It is clear the genome is not static, and the cell's molecular machinery is altering the genome with each passing generation. Although it is well recognized that recombination occurs, mutations are still credited for all new alleles. The mitochondrial has been used for years to substantiate that mutations create new alleles because it was previously thought the organelle's genome was obtained exclusively from maternal contributions during fertilization, however it has been recently reported in the journal Science that recombination between parental genomes also occurs in mitochondrial DNA. Evidence of mixing of paternal with maternal DNA in the mitochondria was evident, and it was concluded that there was recombination between the father's and mother's mitochondria. (Science 286:2524-2525)
Despite ready knowledge of recombination, it is taught that all new alleles are the result of mutation. Crossing-over is still almost totally uncharacterized, and we can not yet determine what specific reactions have occurred subsequently, but we do know they are being performed by the cell on genomic and organelle DNA. These reactions are the reason why siblings are unique, how variations are produced during selective breeding, and the source of variability in the population generally. New alleles are more likely the result of genetic recombination, and the purpose of these reactions is clear. They occur to make the genetic manipulations necessary so organisms would be able to adapt physically and biochemically, and thereby occupy earth's broad range of habitats.
Random or Controlled Variability
Genetic recombination is not random. Offspring survival following genetic recombination is just short of 100% among all sexually reproducing organism substantiating these reaction as highly controlled and specific. We can also not predict the ability of these reactions to modify an organism. We have been taught that the sources of population variability are random. The crossing-over reactions are claimed to be randomized exchanges although it is a given juggling genomic DNA would produce extremely high infant mortality rates. Truly, the genetic changes induced during meiosis are a highly controlled and pin-point specific reactions which occur by design to produce populations with variability.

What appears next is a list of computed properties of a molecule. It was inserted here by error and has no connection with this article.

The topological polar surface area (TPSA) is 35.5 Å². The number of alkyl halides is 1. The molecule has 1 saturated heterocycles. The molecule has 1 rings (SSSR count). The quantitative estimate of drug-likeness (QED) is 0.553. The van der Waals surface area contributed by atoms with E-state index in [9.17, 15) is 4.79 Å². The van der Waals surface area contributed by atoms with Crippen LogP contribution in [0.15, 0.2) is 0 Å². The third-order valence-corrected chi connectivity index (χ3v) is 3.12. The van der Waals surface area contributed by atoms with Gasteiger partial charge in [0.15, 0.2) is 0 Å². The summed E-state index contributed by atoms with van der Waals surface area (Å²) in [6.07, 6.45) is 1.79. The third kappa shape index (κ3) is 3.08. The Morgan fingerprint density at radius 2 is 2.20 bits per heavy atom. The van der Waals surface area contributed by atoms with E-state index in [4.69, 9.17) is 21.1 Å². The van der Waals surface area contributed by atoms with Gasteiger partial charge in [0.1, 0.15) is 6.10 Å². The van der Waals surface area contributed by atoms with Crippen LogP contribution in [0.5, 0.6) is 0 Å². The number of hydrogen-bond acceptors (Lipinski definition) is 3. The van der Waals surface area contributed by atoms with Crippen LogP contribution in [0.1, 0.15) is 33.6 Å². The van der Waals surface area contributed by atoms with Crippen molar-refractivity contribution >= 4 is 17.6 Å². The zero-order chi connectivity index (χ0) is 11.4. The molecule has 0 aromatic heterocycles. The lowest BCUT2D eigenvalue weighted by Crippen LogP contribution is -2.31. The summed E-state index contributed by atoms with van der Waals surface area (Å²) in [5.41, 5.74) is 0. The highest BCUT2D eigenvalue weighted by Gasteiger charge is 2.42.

Since we know all the various breeds animals were created through genetic recombination, why are we taught every variation of animal in nature is a result of mutations?
Mutations are a theoretic necessity for atheistic evolution which is attempting to substantiate the origin of life through the mechanisms that are allowing organisms to adapt. For the theory to explain the existence of life, the source of variability driving this process must not be reliant upon a living system. To the atheist, the driving force behind evolution must be a random source. Although the molecular machinery is still largely beyond our comprehension the scientific community can not recognize the design inference its complexity suggests, and will not acknowledge the obvious; that evolution is solely reliant upon the genetic manipulation created by the cell.
Since homologous recombination is performed by the cell, it therefore occurs by design, and we do not understand these reactions well enough to recognize the capability of these genetic modifications. The real power behind genetic recombination has not yet been recognized. Given our knowledge, it may be assumable that these reactions are the exclusive source of new alleles or genetic information, but we should not yet attempt to theoretically limit their ability to manipulate the genome.